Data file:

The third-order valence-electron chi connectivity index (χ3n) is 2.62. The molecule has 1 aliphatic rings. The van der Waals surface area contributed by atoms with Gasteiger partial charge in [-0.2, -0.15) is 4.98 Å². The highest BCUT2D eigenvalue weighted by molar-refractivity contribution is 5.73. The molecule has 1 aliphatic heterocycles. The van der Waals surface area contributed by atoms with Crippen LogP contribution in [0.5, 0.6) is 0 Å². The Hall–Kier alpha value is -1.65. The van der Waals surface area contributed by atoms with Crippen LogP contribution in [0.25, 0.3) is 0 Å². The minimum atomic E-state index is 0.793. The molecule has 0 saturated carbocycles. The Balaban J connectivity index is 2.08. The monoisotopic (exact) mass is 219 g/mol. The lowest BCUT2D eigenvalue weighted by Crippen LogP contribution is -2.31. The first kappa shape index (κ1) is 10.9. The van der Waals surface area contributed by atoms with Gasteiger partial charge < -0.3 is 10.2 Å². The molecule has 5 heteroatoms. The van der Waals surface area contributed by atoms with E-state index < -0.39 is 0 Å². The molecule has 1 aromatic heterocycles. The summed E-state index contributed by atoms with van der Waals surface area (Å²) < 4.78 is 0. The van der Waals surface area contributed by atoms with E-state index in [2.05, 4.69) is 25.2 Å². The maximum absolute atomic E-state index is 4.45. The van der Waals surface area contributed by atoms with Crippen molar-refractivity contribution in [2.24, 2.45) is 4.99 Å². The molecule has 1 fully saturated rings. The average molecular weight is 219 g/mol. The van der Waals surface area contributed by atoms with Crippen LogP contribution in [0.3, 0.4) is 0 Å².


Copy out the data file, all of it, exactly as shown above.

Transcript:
The third-order valence-electron chi connectivity index (χ3n) is 2.62. The molecule has 1 aliphatic rings. The van der Waals surface area contributed by atoms with Gasteiger partial charge in [-0.2, -0.15) is 4.98 Å². The highest BCUT2D eigenvalue weighted by molar-refractivity contribution is 5.73. The molecule has 1 aliphatic heterocycles. The van der Waals surface area contributed by atoms with Crippen LogP contribution in [0.5, 0.6) is 0 Å². The Hall–Kier alpha value is -1.65. The van der Waals surface area contributed by atoms with Crippen LogP contribution in [0.25, 0.3) is 0 Å². The minimum atomic E-state index is 0.793. The molecule has 0 saturated carbocycles. The Balaban J connectivity index is 2.08. The monoisotopic (exact) mass is 219 g/mol. The lowest BCUT2D eigenvalue weighted by Crippen LogP contribution is -2.31. The first kappa shape index (κ1) is 10.9. The van der Waals surface area contributed by atoms with Gasteiger partial charge < -0.3 is 10.2 Å². The molecule has 5 heteroatoms. The van der Waals surface area contributed by atoms with E-state index < -0.39 is 0 Å². The molecule has 1 aromatic heterocycles. The summed E-state index contributed by atoms with van der Waals surface area (Å²) < 4.78 is 0. The van der Waals surface area contributed by atoms with E-state index in [2.05, 4.69) is 25.2 Å². The maximum absolute atomic E-state index is 4.45. The van der Waals surface area contributed by atoms with Crippen molar-refractivity contribution in [2.24, 2.45) is 4.99 Å². The molecule has 1 fully saturated rings. The average molecular weight is 219 g/mol. The van der Waals surface area contributed by atoms with Crippen LogP contribution in [0.3, 0.4) is 0 Å².